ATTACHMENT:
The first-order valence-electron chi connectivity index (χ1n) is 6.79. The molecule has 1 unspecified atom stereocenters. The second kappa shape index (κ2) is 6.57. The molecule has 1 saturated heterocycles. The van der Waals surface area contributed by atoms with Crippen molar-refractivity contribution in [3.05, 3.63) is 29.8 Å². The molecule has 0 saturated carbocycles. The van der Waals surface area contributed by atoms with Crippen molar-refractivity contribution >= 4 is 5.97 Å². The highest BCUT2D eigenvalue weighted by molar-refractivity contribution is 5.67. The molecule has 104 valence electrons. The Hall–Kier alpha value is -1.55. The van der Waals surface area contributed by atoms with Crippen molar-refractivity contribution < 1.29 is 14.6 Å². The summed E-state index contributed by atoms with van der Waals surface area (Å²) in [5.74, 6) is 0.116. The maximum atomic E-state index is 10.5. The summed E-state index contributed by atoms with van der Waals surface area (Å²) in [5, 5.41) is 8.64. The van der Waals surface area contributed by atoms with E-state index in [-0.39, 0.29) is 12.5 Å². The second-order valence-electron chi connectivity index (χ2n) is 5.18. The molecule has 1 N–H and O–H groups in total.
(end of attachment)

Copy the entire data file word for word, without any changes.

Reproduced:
The first-order valence-electron chi connectivity index (χ1n) is 6.79. The molecule has 1 unspecified atom stereocenters. The second kappa shape index (κ2) is 6.57. The molecule has 1 saturated heterocycles. The van der Waals surface area contributed by atoms with Crippen molar-refractivity contribution in [3.05, 3.63) is 29.8 Å². The molecule has 0 saturated carbocycles. The van der Waals surface area contributed by atoms with Crippen molar-refractivity contribution >= 4 is 5.97 Å². The highest BCUT2D eigenvalue weighted by molar-refractivity contribution is 5.67. The molecule has 104 valence electrons. The Hall–Kier alpha value is -1.55. The van der Waals surface area contributed by atoms with Crippen molar-refractivity contribution < 1.29 is 14.6 Å². The summed E-state index contributed by atoms with van der Waals surface area (Å²) in [5.74, 6) is 0.116. The maximum atomic E-state index is 10.5. The summed E-state index contributed by atoms with van der Waals surface area (Å²) in [5, 5.41) is 8.64. The van der Waals surface area contributed by atoms with E-state index in [-0.39, 0.29) is 12.5 Å². The second-order valence-electron chi connectivity index (χ2n) is 5.18. The molecule has 1 N–H and O–H groups in total.